I would say no, because air is compressible and water is not. If pressure were equal then water would not pour in via vents and hatches etc. BUT, changes in air pressure is generally measured in milli-Pascals, i.e. tiny amounts.
milli-Pascals are potentially enough to make airs pop, but in the context of this discussion (forces to cause windows to suck in or pop out) I do agree that hydraulic shock is by far the more powerful force. In simple physical terms, with air, you have a weak easily compressible gas with which to transfer energy, with hydraulic shock, you have a solid, non-compressible water with substantial kinetic energy.
One proviso to add though, if you imagined a yacht being completely air and watertight, and being 2 m underwater, there is no way for the air pressure to equalise with the water pressure (assuming no way in for the water). In this scenario you are effectively turning the yacht into a submarine, and in physical terms in can be assumed to be a pressure vessel, with greater pressure on the outside. The structure of the yacht (windows) needs to be able to withstand that pressure differential. Its kind of getting into semantics now, as either way the windows need to be strong enough to not break when very big waves hit the boat...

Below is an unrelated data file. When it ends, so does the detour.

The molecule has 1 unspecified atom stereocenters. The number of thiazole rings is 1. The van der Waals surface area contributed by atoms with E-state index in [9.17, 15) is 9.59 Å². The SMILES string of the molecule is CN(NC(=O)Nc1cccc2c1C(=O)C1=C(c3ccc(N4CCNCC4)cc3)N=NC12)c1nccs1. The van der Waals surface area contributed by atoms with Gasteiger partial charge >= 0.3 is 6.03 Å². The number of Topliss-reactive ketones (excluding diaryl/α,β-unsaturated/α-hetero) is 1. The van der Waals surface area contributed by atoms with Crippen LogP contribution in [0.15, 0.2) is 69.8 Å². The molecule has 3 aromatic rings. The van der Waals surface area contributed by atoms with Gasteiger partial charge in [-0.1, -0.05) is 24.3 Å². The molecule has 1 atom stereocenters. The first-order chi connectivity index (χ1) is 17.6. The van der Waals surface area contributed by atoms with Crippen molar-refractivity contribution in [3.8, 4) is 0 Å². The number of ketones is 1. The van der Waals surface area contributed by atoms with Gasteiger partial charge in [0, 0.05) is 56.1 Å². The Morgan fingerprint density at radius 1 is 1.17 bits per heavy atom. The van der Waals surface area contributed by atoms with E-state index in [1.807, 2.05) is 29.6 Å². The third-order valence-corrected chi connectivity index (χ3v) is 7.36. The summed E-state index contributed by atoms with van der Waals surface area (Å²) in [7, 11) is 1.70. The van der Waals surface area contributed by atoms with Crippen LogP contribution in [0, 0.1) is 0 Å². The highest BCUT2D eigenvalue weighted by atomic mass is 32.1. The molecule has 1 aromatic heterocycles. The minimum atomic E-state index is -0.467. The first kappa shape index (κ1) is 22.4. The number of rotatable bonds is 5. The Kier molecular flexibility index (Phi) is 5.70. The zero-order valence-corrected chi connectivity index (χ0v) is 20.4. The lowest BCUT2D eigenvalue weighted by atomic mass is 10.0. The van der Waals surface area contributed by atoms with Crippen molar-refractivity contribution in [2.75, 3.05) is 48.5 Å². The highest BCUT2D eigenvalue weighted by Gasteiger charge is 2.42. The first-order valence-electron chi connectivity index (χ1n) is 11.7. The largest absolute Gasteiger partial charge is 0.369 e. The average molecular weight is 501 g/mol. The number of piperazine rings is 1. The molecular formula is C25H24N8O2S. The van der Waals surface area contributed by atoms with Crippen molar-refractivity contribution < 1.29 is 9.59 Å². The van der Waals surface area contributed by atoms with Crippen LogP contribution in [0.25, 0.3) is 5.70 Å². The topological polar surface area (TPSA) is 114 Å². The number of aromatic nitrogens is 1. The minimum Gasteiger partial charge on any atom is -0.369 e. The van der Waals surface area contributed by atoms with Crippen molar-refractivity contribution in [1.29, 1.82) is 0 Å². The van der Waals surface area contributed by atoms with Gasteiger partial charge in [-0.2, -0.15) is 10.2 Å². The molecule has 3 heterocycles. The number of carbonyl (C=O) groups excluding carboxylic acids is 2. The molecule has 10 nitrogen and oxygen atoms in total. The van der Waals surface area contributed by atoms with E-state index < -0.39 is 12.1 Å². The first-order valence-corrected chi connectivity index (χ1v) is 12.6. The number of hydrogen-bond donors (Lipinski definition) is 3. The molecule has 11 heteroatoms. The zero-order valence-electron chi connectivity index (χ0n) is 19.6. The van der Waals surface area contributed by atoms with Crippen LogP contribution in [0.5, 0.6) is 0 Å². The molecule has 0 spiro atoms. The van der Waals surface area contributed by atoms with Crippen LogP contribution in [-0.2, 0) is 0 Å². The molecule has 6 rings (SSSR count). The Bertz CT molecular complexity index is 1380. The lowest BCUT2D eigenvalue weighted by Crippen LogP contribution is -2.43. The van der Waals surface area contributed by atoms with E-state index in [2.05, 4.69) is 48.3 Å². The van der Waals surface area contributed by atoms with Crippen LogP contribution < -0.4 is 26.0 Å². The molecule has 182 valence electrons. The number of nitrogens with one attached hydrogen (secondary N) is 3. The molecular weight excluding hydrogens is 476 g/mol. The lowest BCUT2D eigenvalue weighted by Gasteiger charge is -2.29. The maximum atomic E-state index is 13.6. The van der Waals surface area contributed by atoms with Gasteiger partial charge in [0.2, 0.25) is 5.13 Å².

My scenario was more the inverted boat being like a, let’s see, ... a teapot upside down. There are a number of holes that let water in from (now) below, until the air pressure inside = water pressure outside.